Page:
French Revolt Leads to War

In 1789, the French, who had long been dissatisfied with their government, rose up against the good but somewhat stupid Louis XVI. After some changes, they decided to set up a republic, like the Americans. To get rid of their king they finally beheaded him (1793), more in punishment for the sins of his fathers than for his own. The famous General Lafayette, who had fought in our War for Independence, took part in this revolution also, knowing that the French people had good cause to complain of their government; and when they tore down the great state prison, La Bastille, he sent one of its huge keys to his friend Washington.

But the French did not know how to make the best of the power they had seized. Before long, they made such bad use of it that much innocent blood was shed and people grew indignant at their cruelty. The English, who had always hated and had often fought against the French, soon took advantage of this sad state of affairs to begin a new war.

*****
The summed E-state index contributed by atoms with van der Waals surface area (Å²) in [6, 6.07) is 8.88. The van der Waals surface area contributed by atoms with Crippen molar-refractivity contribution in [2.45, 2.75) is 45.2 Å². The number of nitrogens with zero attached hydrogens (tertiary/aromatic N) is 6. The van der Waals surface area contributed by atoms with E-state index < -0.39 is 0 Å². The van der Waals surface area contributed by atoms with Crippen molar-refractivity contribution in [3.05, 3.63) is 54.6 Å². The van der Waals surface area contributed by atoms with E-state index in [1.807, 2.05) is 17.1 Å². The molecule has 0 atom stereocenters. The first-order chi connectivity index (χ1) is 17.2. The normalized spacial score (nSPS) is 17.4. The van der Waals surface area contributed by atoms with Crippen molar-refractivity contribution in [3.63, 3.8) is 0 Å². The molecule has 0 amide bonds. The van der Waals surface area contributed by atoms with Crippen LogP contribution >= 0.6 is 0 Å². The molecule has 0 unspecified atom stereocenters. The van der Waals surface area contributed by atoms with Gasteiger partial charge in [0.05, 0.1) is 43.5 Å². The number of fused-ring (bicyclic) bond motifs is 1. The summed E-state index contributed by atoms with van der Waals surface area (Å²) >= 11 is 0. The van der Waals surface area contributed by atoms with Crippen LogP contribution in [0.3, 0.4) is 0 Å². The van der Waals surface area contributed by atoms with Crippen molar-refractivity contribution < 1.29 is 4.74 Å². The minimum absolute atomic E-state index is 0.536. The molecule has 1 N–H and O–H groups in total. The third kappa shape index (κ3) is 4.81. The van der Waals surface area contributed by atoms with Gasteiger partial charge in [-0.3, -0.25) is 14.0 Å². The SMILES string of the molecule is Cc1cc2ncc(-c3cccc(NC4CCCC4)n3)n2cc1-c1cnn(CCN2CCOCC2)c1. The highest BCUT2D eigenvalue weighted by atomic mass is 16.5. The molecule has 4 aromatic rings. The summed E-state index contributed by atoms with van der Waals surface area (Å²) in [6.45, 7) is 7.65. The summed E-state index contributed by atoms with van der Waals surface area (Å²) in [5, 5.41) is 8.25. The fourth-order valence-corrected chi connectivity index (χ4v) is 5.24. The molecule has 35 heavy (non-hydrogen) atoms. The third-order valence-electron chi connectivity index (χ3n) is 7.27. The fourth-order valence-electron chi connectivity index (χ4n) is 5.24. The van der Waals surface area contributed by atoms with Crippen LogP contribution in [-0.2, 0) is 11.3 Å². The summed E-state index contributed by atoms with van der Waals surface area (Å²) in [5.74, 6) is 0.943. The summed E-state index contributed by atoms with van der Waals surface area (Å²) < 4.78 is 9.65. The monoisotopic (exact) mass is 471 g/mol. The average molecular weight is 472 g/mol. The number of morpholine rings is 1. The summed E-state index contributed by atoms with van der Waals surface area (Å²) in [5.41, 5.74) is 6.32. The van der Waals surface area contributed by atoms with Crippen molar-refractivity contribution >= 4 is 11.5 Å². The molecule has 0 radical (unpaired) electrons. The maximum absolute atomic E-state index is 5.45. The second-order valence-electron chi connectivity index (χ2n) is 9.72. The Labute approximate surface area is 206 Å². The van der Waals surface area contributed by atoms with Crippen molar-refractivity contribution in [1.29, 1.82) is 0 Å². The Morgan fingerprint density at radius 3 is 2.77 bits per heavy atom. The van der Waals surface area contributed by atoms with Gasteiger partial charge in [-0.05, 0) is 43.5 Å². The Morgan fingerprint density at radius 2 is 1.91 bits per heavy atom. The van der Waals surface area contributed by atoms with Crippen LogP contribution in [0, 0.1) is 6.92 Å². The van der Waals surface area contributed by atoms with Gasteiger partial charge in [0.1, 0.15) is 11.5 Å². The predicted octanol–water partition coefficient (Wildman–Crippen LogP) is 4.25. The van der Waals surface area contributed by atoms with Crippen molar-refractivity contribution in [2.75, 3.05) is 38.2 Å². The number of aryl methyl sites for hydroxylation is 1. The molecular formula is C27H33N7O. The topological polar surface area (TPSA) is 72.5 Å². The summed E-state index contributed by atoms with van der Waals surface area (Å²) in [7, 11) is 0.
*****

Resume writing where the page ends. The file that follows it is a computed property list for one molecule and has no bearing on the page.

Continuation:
When the Americans heard of this, some cried that, as the French had helped us, we ought to help them. But others, cooler and wiser, with Washington at their head, said that it would be far better for the United States not to have anything to do with European quarrels. As people began to side everywhere for or against this opinion, they were soon divided into two parties. The one led by Washington was called the Federalist party, while the men who favored the French were known as Republicans. But these two parties also differed on questions concerning our own government.

Genet, a Frenchman, shortly after came to America to ask help. He felt so sure it would be granted that, without waiting for permission from either President or Congress, he began buying vessels and fitting them out to attack the British navy. He had no right to do this, and Washington immediately bade him cease, saying that the United States meant to keep neutral—that is to say, not to side with either country. Genet, however, paid no attention to Washington’s orders, and, as he was not behaving as a minister should, our President forced France to recall him.


Conflicts, Battles, and Vendettas
Indian Issues
Presidents from 1789 to 1899
Slavery Issues
Technology and Inventors
Treaties & Agreements